M-Kopa Solar TVs hit Kenya market, can be purchased via daily installments  

M-KOPA, which provides ‘pay-as-you-go’ energy solutions to off grid homes, has launched a solar-powered digital flat screen TV available on various M-PESA payment plans. The solar-powered TV sets are meant to enable millions of Kenyans achieve their dream of TV ownership.

According to the Kenya Audience Research Foundation 2015 establishment data, TV only reaches 31 per cent of the adult population on a daily basis. This leaves 69 per cent of adults in the ‘dark’, who either lack access to power or simply cannot afford a TV set.

M-KOPA’s own customer research shows that over 80 per cent of M-KOPA customers are very interested in acquiring solar TV, with the primary reason being so that their families can learn more about the world.

Jesse Moore, CEO at M-KOPA says: “Owning a TV is life-changing for our off-grid customers. Many of them have traditionally had to pay to watch in a café or bar, or missed out on news and current events because they could not afford to be connected to information. We are now going beyond the grid to offer TV to homes all over Kenya. It’s great for the family to be able to watch together in the comfort and safety of their home.”

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(ABOVE)M-Kopa CEO, Jesse Moore takes Safaricom CEO Bob Collymore through the newly launched M-Kopa 400 20W home solar system with the first solar-powered digital flat screen TV. TOP: Gideon Taki of M-Kopa demonstrates the newly launched M-Kopa 400 20W home solar system with the first solar-powered digital flat screen TV to Renny Odhiambo (centre) and Ambrose Ingosi.

Customers who have finished paying off their M-KOPA payment plans are now able to extend their Kshs 50 per day payment plan to upgrade to the “M-KOPA + TV” system. M-KOPA has already started upgrading its best performing customers and expects to make M-KOPA + TV available to tens of thousands before the end of the year. Customers with good credit standing with M-KOPA will receive a phone call or SMS to advise them when they become eligible to upgrade. After completing the 2-year payment plan, customers own the television and solar power system outright and can enjoy viewing without any ongoing bills.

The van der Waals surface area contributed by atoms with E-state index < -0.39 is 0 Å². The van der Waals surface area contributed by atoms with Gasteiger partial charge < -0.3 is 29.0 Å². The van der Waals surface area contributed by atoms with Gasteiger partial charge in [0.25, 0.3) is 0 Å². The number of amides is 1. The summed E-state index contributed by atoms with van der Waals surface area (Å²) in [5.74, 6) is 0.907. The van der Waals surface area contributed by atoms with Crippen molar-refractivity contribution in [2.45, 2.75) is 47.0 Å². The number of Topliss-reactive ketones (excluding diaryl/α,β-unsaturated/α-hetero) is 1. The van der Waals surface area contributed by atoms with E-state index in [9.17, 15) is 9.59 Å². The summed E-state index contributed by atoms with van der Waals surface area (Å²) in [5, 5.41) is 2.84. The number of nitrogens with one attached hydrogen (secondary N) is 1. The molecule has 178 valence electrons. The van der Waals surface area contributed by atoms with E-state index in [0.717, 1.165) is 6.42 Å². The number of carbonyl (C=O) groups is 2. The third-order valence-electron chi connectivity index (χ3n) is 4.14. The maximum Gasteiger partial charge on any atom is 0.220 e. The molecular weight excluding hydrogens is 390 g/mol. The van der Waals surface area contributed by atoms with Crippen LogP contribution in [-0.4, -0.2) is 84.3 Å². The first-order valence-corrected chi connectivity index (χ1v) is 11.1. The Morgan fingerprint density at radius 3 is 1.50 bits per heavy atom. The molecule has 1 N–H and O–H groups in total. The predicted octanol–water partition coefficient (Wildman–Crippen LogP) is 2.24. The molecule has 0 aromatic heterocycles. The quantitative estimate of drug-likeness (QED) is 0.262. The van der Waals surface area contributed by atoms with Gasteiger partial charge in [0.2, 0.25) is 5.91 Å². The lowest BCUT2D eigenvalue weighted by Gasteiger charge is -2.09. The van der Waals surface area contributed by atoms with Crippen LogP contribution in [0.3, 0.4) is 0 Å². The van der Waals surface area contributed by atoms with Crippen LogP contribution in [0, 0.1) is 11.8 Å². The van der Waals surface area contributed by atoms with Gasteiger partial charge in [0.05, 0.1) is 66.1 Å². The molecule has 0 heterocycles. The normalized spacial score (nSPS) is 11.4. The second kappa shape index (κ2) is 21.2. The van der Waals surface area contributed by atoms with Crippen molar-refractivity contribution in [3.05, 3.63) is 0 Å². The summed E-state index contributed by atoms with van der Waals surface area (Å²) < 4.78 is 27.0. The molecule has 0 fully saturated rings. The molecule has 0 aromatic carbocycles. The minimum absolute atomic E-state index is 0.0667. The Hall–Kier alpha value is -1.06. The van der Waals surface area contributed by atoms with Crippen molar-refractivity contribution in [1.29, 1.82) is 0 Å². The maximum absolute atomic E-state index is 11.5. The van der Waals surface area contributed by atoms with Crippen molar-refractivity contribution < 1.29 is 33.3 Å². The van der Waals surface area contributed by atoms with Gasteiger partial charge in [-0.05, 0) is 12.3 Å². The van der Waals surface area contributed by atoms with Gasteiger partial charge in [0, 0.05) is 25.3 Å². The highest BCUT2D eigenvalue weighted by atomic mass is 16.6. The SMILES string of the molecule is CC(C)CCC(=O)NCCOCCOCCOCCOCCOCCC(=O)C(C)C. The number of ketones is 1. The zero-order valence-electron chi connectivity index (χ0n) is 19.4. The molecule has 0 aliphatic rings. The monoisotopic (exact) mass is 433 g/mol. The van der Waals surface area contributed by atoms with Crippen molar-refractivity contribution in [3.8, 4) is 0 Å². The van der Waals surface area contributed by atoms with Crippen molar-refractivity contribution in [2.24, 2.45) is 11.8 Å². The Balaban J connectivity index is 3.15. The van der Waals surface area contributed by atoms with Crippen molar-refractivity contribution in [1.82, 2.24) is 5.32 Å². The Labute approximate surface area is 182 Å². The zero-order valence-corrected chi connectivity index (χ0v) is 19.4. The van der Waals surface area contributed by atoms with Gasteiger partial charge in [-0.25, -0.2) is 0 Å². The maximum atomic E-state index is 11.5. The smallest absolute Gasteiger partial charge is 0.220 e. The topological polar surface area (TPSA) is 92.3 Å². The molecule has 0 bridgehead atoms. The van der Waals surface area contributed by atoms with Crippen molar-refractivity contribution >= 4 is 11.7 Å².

Moore stated: “What’s remarkable about the M-KOPA + TV is that it enables customers to turn the same Kshs 50 per day that they used to burn on kerosene into a solar powered TV. We are literally turning dirty fossil fuels into a renewable, digital, modern home.”

The M-KOPA 400, a new 20W solar home system, is now also available in selected service centres. It includes a 20W PV panel, a 16” digital TV, two lights, a torch, a phone charger, and a radio and is available for a deposit plus a year of daily payments of Kshs 125.

Bob Collymore, CEO, Safaricom, said: “M-PESA and Safaricom are helping make digital TV affordable and accessible for the first time for millions of people. I think M-KOPA’s innovation signals a fundamental change for TV audiences in Kenya. We creating the genesis of a new economy based on clean energy that promises to include groups who have been previously marginalised.”

M-KOPA is on track to connect a million homes to its solar systems by the end of 2017.

M-KOPA has partnered with Safaricom since 2010 on technology development and distribution in Kenya. And solar home systems, with TV, will be available in Safaricom retail outlets from mid-2016.

Lucas Ochieng, an M-KOPA customer from Kisumu says, “It’s great to be able to turn on a light, charge my phone and listen in on my favorite radio show. But I always wanted to own a TV set, watch the latest news and have my wife catch her soap operas. We are thrilled that M-KOPA is offering a product that we have been longing to own.”

M-KOPA has developed a better way to provide affordable, safe and clean energy to billions of people living off the grid. Thanks to the sun’s rays and mobile technology, customers can light up their homes, charge their phones, tune into the radio and turn on the television. They can do all this at the flick of a switch and for less than they used to spend on kerosene.

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